Even if Parliament delays our departure, it is unlikely the EU will permit endless extensions of Article 50 while the British political class reaches consensus among itself.

So it would be positively negligent not to think about, and prepare for, No Deal. Hence our new Centre for Policy Studies report – A Budget for No Deal. It sets out the decisions that we believe should be taken by the Chancellor, in the wake of a no-deal departure, to safeguard the economy and promote growth.

Safeguarding the economy

In that scenario, there will obviously be a major role to play for monetary policy.

What most people miss about the most apocalyptic No Deal forecasts is that they assume that the Bank of England will not respond. The ultra-pessimistic “disorderly” exit scenario devised by the Bank to stress-test the financial sector – which featured GDP plummeting by 8 per cent, unemployment rising to 7.5 per cent, and inflation hitting 6.5 per cent – actually involved tightening rather than loosening monetary policy: an act of kamikaze economics.

Given that the Bank acted to stabilise the economy in the wake of the original vote to Leave, it is safe to assume it would do the same after No Deall. But the Chancellor will also need to take decisive action in terms of fiscal policy, to maintain confidence and create the most attractive possible economic environment.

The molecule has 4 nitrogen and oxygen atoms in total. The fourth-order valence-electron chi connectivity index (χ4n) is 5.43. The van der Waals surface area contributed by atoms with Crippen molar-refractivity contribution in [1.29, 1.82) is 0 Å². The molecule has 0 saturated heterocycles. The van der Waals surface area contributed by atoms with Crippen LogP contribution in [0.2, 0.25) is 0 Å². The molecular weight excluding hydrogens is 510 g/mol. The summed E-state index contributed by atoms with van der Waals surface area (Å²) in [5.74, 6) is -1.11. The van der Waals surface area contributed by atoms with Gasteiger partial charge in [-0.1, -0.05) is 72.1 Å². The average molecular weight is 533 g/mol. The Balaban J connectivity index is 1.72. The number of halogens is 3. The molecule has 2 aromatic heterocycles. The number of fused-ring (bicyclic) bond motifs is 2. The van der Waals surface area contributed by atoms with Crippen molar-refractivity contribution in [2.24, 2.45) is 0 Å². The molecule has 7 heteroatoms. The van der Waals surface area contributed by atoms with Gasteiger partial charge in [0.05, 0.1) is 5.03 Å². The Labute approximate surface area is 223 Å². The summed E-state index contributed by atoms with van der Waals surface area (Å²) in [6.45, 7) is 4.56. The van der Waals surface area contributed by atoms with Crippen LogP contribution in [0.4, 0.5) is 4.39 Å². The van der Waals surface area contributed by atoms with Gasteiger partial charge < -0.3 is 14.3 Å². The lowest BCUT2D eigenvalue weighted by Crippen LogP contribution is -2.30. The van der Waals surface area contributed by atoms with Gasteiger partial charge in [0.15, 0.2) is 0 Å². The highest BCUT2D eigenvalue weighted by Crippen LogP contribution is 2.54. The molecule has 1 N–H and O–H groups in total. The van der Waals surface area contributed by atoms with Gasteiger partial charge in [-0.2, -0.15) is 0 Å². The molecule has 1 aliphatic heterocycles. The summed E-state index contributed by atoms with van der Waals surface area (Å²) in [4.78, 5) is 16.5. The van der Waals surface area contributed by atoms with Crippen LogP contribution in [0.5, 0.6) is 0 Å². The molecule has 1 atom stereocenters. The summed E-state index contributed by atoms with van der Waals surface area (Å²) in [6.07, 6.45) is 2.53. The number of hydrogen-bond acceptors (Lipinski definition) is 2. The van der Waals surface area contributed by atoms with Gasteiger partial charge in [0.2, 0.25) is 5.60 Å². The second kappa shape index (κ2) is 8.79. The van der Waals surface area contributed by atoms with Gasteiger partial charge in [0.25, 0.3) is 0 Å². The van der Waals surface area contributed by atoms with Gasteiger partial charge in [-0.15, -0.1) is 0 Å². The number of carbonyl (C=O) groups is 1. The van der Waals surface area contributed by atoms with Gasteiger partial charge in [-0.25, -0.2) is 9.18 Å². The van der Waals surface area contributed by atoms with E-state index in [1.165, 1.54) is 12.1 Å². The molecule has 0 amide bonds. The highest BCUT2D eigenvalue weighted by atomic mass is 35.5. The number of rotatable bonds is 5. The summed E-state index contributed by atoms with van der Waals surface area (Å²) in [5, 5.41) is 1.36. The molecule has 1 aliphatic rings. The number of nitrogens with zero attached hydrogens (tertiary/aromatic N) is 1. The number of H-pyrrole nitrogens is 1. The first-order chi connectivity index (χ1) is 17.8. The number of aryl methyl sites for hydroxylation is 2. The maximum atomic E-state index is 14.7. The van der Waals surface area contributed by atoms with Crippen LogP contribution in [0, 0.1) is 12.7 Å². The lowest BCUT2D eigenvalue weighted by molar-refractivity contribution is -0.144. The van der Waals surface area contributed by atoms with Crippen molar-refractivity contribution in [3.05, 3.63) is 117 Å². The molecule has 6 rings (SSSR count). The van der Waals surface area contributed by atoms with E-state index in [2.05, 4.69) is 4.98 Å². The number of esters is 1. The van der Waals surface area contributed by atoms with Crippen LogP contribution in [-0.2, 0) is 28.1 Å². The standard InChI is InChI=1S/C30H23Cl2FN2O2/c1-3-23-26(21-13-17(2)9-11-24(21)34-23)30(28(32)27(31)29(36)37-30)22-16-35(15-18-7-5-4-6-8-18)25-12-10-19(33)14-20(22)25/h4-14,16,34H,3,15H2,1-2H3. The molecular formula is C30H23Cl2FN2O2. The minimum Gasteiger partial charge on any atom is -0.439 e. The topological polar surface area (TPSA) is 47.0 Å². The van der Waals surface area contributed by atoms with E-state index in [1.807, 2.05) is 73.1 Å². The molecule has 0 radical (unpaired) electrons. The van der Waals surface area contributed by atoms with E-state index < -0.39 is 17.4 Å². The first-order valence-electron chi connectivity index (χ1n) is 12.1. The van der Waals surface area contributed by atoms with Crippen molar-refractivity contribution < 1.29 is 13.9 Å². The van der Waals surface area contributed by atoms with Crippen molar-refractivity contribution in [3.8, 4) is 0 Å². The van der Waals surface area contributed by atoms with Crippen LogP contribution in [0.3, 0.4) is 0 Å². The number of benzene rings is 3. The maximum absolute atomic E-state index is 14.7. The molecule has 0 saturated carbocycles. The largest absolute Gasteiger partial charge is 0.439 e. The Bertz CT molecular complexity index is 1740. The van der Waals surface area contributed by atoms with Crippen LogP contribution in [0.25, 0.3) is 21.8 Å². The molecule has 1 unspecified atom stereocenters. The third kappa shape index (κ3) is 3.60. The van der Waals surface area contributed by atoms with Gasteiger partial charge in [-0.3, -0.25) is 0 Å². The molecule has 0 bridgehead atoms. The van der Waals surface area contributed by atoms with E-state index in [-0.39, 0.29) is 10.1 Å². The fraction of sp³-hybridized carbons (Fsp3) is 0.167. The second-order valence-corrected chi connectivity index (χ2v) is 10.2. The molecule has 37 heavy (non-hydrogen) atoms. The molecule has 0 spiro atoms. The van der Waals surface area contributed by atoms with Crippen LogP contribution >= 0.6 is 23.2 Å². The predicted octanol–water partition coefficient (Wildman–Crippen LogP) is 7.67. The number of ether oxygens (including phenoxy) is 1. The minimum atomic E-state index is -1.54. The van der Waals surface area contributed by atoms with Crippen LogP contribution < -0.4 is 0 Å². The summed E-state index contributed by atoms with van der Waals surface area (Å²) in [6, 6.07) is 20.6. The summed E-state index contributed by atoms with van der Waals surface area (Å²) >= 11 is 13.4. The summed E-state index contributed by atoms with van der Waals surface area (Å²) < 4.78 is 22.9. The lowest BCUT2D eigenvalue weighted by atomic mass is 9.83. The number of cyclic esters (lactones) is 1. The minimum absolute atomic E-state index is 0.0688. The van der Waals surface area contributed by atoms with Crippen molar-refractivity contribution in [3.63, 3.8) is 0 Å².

So what should he do?

In our view, the key task after No Deal is to limit the impact of any supply shock – the sudden change in how we trade and with whom – and in particular to prevent it from turning into a demand shock, in which a falling pound drives up prices and inflation, and confidence among consumers and businesses falls alongside their willingness to spend. That means coming up with ways to blunt the impact of the most widely predicted economic dangers.